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Joshua Bell photo by Chris Lee


Inside Vienna State Opera . Huberman left Veinna for Switzerland just before Hitler's Aunchluss in 1937.

 
The Story of How Jewish Virtuoso Joshua Bell Bought the Violin of Legendary Huberman, Hero who Saved Lives of Europe's Premier Jewish Musicians from Nazis By Forming the Palestine Orchestra

by Rhonda Spivak, Sept 5, 2016

 

 
Jewish  Violin Virtuoso Joshua Bell, widely regarded as one of the three or four best violinists in the world,  opened the  upcoming Winnipeg Symphony Orchestra season on Tuesday, September 20th .
 
Bell  played a fifteen million dollar Stradivarius  violin,  (handcrafted by Stradiveri  who lived between 1646-1737  ) currently valued at  $15 million  that has an amazing pedigree in that it belonged to  a Polish Jew Bronislaw Huberman ( 1882-1947   ), who not only was the greatest violinist of the 20th century,  but who heroically and single handedly saved the premiere classical European Jewish musicians  and their families  (close to 10000 people) from  Hitler's death camps. Huberman rescued these musicians by going to Palestine and founding the Palestine Philharmonic Orchestra in Tel-Aviv, which later became the Israeli Philharmonic Orchestra when the State of Israel was founded in 1948.
 
Below is the fascinating story of how the courageous Huberman  used his musical talents to rescue Jews from the Holocaust , and how Joshua Bell bought this violin because of its unique  story and because it ties him to his own Jewishness and to the chain of Jewish history.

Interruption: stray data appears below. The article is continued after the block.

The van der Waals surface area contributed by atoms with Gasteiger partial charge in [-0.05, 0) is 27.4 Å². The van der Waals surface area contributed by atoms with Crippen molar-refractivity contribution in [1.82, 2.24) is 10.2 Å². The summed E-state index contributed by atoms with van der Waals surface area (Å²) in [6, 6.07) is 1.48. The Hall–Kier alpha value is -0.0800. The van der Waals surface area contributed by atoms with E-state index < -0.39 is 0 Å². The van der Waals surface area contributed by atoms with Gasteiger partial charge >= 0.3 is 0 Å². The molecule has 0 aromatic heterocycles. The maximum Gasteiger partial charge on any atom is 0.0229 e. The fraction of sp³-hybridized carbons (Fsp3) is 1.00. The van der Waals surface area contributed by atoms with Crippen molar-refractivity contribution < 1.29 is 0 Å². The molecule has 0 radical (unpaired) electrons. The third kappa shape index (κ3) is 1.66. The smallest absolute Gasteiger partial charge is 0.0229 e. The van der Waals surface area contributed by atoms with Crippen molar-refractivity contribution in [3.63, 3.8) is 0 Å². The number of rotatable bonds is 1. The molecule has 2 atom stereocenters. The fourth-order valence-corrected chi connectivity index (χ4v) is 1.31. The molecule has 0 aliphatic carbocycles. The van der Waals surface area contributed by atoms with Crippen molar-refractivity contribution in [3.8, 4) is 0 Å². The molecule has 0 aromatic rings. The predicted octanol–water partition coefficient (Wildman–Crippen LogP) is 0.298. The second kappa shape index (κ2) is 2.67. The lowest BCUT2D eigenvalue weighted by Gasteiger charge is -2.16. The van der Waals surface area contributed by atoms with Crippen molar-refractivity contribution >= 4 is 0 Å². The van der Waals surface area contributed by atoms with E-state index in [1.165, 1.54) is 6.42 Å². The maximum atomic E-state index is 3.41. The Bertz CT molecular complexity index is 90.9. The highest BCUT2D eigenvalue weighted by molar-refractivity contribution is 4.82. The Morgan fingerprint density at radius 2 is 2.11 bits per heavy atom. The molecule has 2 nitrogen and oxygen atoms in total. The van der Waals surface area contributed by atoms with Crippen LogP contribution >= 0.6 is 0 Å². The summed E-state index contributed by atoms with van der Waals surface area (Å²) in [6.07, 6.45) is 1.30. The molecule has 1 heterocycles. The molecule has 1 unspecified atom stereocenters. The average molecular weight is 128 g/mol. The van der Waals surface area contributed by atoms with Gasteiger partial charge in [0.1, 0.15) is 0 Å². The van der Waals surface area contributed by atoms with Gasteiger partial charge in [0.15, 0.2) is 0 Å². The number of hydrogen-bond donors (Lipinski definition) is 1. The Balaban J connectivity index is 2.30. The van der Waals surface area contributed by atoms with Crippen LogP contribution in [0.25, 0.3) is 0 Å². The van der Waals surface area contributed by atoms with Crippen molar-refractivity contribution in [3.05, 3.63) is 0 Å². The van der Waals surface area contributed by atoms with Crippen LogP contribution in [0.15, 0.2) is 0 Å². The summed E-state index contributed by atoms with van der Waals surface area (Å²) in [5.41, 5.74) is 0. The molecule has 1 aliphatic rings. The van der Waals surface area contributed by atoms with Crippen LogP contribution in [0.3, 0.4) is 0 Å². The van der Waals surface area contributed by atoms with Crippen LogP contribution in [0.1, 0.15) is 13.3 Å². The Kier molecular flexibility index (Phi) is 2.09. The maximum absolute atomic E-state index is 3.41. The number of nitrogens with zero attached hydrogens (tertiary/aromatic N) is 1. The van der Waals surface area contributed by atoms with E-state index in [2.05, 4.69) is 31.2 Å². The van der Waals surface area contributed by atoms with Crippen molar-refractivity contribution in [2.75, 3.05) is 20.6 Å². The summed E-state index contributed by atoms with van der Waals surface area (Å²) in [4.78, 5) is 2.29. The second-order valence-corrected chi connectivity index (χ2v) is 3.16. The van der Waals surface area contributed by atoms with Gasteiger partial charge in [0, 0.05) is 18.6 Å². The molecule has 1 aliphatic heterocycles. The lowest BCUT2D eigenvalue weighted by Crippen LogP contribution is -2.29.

Branislov Huberman was a child prodigy born in the Polish town of  Czestochowa, who got his first violin at age four (which is also the age when Joshua Bell got his first violin.)  A Polish count gave Huberman the Stradivarius violin, from his family's collection, after hearing Huberman play. It was a " 1713 Gibson Strad",  named after  previous owner, a well known English violinist George Alfred Gibson.  Relatively few  Stradivarius violins remain in the world and the instrument produces extraordinary tones-possibly because of the varnish-which others have not been able to reproduce.
 
Huberman was so talented that Johannes Brahms, who did not originally believe that a child could play his Violin Concerto, was in tears when he heard Huberman play it.